It won't be easy, but Clemson's front four needs to get consistent pressure on Tide QB John Parker Wilson Saturday night in the Georgia Dome. Sure, the Tigers have one of the top defensive lines in the ACC, but those linemen will have to get around 6-4, 348 pound LT Andre Smith, as well as team captain C Andre Caldwell and two other returning starters from a year ago in RG Marlon Davis and former RT Mike Johnson. Those four linemen have a combined 86 starts in their career and were partly responsible for only giving up 25 sacks in 2007. Making matters more complicated is the fact that Alabama's new offense, which is now under the direction of former Fresno State coordinator Jim McElwain, will likely be looking to get rid of the ball early with bubble screens and quick patterns to the wide receivers. Bandit end Ricky Sapp was a five-star defensive end coming out of Bamberg-Ehrhardt High School and so was Da'Quan Bowers. Let's see what this tag-team duo, as well as Kevin Alexander can do against Alabama's offensive line.
#4. TACKLE TERRY
When freshman running back Terry Grant went over 100 yards last season, Alabama didn't lose a game, and that included wins over No. 16 Arkansas and No. 21 Tennessee. When he didn't go over the century mark, Alabama was just 2-5, including losses at Mississippi State, Florida State and at home to Louisiana-Monroe. With most of last year's key wide receivers gone, Grant figures to be an early focal point of the Crimson Tide offense, and a big time key for the Clemson defense. If the Tigers can limit his production and force Alabama to the air- one of the nation's top pass defenses awaits.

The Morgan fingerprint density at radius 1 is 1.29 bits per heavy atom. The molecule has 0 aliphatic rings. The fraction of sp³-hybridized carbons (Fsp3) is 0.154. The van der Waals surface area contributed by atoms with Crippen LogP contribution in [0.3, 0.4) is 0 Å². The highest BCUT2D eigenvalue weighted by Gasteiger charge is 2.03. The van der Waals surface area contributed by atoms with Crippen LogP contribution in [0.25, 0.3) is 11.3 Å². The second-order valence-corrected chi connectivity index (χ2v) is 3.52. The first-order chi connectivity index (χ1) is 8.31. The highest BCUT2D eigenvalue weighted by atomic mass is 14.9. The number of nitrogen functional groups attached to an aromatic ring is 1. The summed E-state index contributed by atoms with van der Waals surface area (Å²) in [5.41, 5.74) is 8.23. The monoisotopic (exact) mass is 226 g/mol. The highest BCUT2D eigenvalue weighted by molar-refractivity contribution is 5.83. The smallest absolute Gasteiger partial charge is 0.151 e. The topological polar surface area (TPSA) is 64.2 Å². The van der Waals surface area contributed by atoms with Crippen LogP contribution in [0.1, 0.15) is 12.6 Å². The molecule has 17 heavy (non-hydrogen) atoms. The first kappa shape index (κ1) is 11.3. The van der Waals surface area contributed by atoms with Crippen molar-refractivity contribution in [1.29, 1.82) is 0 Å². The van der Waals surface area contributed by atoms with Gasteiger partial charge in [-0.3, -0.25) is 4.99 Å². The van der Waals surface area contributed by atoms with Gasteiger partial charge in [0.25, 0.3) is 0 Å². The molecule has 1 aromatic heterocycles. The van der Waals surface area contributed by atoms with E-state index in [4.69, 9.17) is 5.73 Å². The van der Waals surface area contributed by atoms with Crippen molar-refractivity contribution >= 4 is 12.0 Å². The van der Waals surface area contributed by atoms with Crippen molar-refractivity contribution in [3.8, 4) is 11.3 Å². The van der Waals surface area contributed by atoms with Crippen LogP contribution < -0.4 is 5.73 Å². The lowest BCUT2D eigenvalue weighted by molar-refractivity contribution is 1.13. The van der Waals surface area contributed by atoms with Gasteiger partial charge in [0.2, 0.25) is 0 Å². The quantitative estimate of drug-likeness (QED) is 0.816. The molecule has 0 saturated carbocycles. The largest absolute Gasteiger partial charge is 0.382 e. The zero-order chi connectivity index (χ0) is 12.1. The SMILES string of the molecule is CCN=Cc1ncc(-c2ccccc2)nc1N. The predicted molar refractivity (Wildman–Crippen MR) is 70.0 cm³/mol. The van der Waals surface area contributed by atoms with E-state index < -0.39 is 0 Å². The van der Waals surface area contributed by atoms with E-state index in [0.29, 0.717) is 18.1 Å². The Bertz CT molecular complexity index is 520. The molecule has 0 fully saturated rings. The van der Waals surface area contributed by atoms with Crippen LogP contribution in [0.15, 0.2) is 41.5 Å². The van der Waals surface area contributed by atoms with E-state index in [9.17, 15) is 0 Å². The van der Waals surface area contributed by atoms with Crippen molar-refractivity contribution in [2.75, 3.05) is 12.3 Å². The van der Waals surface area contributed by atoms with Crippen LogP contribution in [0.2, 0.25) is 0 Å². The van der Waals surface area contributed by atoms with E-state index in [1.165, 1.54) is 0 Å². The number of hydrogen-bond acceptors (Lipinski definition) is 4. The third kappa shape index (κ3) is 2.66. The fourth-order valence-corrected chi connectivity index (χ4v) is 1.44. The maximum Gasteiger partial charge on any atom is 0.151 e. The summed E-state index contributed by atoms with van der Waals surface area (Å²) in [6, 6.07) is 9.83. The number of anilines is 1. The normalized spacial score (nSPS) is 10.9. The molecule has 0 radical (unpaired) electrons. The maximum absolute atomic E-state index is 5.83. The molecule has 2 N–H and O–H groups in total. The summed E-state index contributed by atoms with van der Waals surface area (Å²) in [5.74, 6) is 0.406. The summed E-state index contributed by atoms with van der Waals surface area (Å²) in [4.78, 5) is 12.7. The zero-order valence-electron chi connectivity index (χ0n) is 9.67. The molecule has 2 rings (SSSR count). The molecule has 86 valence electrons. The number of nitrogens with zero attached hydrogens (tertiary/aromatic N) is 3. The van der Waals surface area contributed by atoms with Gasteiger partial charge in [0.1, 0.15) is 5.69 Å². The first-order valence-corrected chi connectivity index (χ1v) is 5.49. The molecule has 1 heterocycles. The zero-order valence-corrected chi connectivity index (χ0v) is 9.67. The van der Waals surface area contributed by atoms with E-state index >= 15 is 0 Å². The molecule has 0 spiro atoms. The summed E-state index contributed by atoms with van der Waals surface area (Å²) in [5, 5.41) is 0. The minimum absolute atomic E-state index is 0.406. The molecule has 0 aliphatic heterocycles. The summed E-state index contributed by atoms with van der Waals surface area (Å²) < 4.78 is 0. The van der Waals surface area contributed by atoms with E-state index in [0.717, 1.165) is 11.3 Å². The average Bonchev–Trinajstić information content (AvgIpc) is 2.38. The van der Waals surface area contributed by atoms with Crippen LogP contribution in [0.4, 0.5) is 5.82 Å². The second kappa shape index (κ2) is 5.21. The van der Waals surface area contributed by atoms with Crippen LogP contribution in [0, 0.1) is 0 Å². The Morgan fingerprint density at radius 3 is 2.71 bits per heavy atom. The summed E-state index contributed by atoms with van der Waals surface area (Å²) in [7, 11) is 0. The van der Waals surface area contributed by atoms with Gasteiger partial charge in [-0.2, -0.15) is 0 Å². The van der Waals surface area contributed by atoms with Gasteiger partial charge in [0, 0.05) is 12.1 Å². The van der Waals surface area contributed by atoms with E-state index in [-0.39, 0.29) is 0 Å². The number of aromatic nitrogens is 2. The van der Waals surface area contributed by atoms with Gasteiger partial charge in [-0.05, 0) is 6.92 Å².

Clemson returns more weapons on offense in 2008 than any other season in school history so it seems natural to spread the ball around ... especially early. However, it's also important to find who has the "hot hand" and continue to feed that player the football until he inflicts enough damage to lift Clemson to the win. Will it be a more aggressive C.J. Spiller? What about Aaron Kelly and his 6-6 frame deep downfield? Or will it be the always dependable James Davis carving out five and six-yard carries in a drive that eats up the clock? Or perhaps it's Cullen Harper distributing the ball to all parts of the field. Find what works and stick with it. Alabama's defense was good last year, but not great, ranking 31st in the nation in total defense and 27th in scoring defense.
#2. AVOID THE SPECIAL TEAMS MELTDOWN
It can be painful to remember, but special teams have cost the Tigers a chance to play for an ACC Championship in each of the last two seasons. Last year, it was four missed field goals, a blocked punt and a fumbled punt return in a 13-3 loss at Georgia Tech. Two years ago it was a blocked extra point and a kickoff return for a touchdown given up at Boston College. In a big game like this, the Tigers can't lay an egg on special teams and expect to win. That means Buchholz has to be perfect from inside of 42 yards, no blocked punts or turnovers by the punt team and strong coverage in all kicking situations.
#1. WEATHER THE STORM UP FRONT
There's a tropical storm dropping rain by the buckets across the southeast, but there will be a different kind storm in the Georgia Dome come Saturday night- Alabama's front seven. It's been talked about for months now, but the fact remains Clemson's offensive line will be breaking in four new starters in this game. The biggest key in beating 'Bama will be to weather the storm created by Nick Saban and his front seven. Make no mistake, Alabama's second-year head coach will do whatever he can to create confusion among Clemson's inexperienced line, including last-second shifts, stunts and blitzes. The first half could see a fair share of confusion, but it will be how Clemson's line adjusts as the game goes on that will dictate who actually wins.